Auntie Keiko Kuida passed away at the age of 82. She has been present my whole life. From middle school when I was the only person in the family to fit her shoes, I became the happy recipient of her love of shopping, and her generosity, especially shoes, clothes, purses and jewelry.
When I started working in Inglewood in the 1980s, we would meet for pizza on Fridays. She was an avid bowler, golfer and gambler, who loved the race tracks and Vegas, lover of cats, and was an enthusiastic Tweety Bird, Peanuts, and Beanie Babies collector. When we started carpooling to family gatherings and driving her to doctors appts, at night or long distances, she would show up at our house an hour or two early, sometimes we’d still be sleeping.
She was a breast cancer survivor, and a fighter. A Nisei, she was born on a canteloupe farm in Canoga Park, incarcerated as a child in Gila River, Arizona during WW2, before moving with her family to the Seinan/Crenshaw area in LA. She attended 6th Avenue School, Foshay Jr High and Dorsey High School. After she retired from the Gas Company where she worked over 30 years, she worked at Eddie Bauer folding clothes and spending way more money than she earned, and also worked for her dear friend Mary at Tak’s Coffee Shop in Crenshaw Square.
Until the pandemic, she would play cards with her friends Katsu and Fujio every Friday night, and have breakfast with other friends in The Breakfast Club on Saturdays and Sundays, and regular lunches with her friend (over 50 years) Kayko from the Lunch Bunch. Maiya has grown up with her in our lives, with Auntie picking her up from school and afterschool programs, attending her basketball games, Nihon Buyo, karate, taiko and flute performances, and for that I am really happy and grateful.
During the pandemic, I became her shopper both online and in person, and in January she started needing help more and more. On February 3rd, she had another eye surgery, but her troubles breathing quickly took over as she was diagnosed with lung cancer, and I moved my remote work space from my living room to her kitchen, helping her to adapt to make her home safe for walker and wheelchair, dealing with a host of home maintenance issues, and started staying at her home daily for longer and longer hours. We brought in her friend Linda in the afternoons to help with meals and housekeeping as it became too much for me working full time plus.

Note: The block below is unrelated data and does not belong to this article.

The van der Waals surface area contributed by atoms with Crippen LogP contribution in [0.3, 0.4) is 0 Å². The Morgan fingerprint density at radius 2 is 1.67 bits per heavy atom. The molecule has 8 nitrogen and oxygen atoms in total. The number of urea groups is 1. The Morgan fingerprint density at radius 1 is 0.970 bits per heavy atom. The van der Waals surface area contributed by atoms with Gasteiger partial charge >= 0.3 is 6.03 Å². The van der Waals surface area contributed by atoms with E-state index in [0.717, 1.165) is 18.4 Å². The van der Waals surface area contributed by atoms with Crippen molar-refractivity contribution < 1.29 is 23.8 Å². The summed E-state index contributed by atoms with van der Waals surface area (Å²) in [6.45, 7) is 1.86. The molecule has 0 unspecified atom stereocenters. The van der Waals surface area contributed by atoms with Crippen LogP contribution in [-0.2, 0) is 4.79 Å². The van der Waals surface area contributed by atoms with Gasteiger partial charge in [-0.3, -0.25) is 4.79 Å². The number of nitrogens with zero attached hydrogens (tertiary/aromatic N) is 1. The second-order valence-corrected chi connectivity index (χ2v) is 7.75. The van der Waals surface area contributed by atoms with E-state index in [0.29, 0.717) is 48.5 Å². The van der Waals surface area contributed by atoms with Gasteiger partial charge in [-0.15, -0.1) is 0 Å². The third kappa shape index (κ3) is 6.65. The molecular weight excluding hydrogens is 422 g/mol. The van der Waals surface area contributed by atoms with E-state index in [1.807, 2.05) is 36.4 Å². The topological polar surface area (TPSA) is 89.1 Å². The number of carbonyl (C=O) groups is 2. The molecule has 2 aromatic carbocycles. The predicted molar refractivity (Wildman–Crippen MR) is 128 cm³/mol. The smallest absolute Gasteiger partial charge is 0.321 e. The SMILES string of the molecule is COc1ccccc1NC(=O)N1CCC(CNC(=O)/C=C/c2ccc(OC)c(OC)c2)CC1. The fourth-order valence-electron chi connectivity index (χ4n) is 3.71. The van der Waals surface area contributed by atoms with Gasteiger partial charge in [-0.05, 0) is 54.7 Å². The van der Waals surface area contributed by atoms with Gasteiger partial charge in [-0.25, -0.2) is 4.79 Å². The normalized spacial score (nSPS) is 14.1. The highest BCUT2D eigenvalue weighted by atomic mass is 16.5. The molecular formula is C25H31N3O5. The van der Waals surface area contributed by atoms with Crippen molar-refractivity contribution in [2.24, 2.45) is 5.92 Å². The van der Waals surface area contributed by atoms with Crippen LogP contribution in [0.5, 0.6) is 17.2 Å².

After almost a week in the hospital for procedures, I moved in with her March 1st as her primary caregiver and started staying with her weekdays and weeknights about 20 hours a day, with Tony and my siblings Darin and Gayle rotating 24 hour shifts on weekends. A few weeks ago we also brought in our young friend Joanna to help in the mornings as well. UCLA Home Health came in and became our lifeline of support sending nurses Pam, Hannah, Addie, Rebecca, Dr. C, Lillian and Claudia, social worker Luis, and physical therapists Audra and Alecsee who came, called or texted almost daily, who trained me on draining her chest catheter, and taught us about patient care as things progressed and her needs changed.
Last week I went camping for a couple days of r&r with help from my whole family. The night I came back I called 911 for the 4th and last time since January. Hospice came on Wednesday morning and she passed later that night, at home as she wanted, having talked to and had visits from several close friends and family in her last few weeks. Grateful to her and my friends, coworkers, family, her doctors, and her neighbors Argentina and Kent for so much support over these last few months.
Love ❤️ to Auntie. She will be missed.